Within NSF's broad portfolio, a few opportunities emerge that are so revolutionary that they promise to reshape science and engineering and ultimately change the way people think and live. Typically, these opportunities cross disciplinary boundaries, encompass the full range of NSF programs, and require coordination with other federal agencies. NSF investments that evolved into high-performance computing exemplify this type of emerging opportunity.

Priority areas that NSF has selected for increased attention during the early years of the twenty-first century are:

  • information technology research: support for the people who will create new knowledge, and an upgrade of computational infrastructures;
  • nanoscale science and engineering: research and technology at the confluence of the smallest human-made devices and the largest molecules of living systems;
  • biocomplexity in the environment: the dynamic web of often-surprising interrelationships that arise when components of the global ecosystem interact; and
  • learning for the twenty-first century: building and sustaining a competent, diverse work force and integrating research and education to produce that work force.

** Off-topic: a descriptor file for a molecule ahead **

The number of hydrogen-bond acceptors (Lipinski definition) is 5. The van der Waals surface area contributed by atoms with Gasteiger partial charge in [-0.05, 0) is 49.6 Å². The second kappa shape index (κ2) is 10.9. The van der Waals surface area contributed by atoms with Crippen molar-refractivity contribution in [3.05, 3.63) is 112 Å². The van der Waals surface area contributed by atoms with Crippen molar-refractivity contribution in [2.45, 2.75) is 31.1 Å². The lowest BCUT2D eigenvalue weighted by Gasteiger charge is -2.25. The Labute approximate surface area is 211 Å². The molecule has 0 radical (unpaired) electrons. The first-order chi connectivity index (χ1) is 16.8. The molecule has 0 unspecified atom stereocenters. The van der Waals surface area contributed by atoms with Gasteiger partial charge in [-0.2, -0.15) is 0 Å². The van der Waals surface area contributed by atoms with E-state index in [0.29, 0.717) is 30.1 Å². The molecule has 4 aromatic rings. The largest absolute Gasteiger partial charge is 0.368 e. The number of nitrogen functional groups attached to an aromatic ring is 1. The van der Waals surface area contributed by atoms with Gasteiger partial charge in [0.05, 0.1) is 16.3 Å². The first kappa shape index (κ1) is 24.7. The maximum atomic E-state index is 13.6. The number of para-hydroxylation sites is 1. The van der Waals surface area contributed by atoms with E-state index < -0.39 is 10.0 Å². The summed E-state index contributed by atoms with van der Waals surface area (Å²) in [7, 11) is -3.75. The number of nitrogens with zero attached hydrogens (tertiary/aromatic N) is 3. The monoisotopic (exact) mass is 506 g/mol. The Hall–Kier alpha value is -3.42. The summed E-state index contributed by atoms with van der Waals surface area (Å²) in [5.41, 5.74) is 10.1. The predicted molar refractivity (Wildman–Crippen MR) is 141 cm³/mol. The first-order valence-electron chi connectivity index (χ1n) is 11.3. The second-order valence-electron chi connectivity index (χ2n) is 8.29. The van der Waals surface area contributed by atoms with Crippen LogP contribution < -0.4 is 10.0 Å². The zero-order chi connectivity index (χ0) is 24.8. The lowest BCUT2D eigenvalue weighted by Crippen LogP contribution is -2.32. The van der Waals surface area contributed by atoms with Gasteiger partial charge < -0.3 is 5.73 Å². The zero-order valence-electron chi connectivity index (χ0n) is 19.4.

Involvement with the External Scientific Community

Researchers and educators in all fifty states and the U.S. territories receive NSF support through competitively awarded grants and cooperative agreements. More than 2,000 colleges, universities, academic consortia, pre-kindergarten through grade twelve (pre-K12) school systems, small businesses, nonprofit institutions, informal science organizations, and other research institutions receive such support.

Funding decisions are made through the process of competitive merit review, in which expert evaluation by external peer reviewers contributes to recommendations by NSF program managers. Each year, NSF receives approximately 30,000 proposals, solicits reviews from approximately 50,000 scientists and engineers, and funds approximately 10,000 proposals. Reviewers evaluate proposals according to two criteria:

  • the intellectual merit of the proposed activity: the importance of the proposed activity to advancing knowledge and understanding within its own field or across different fields; the extent to which the proposed activity explores creative, original concepts; and
  • the broader impacts of the proposed activity: how well the activity promotes teaching, training, and learning; how well it broadens the participation of underrepresented groups; and the extent of benefits to U.S. society.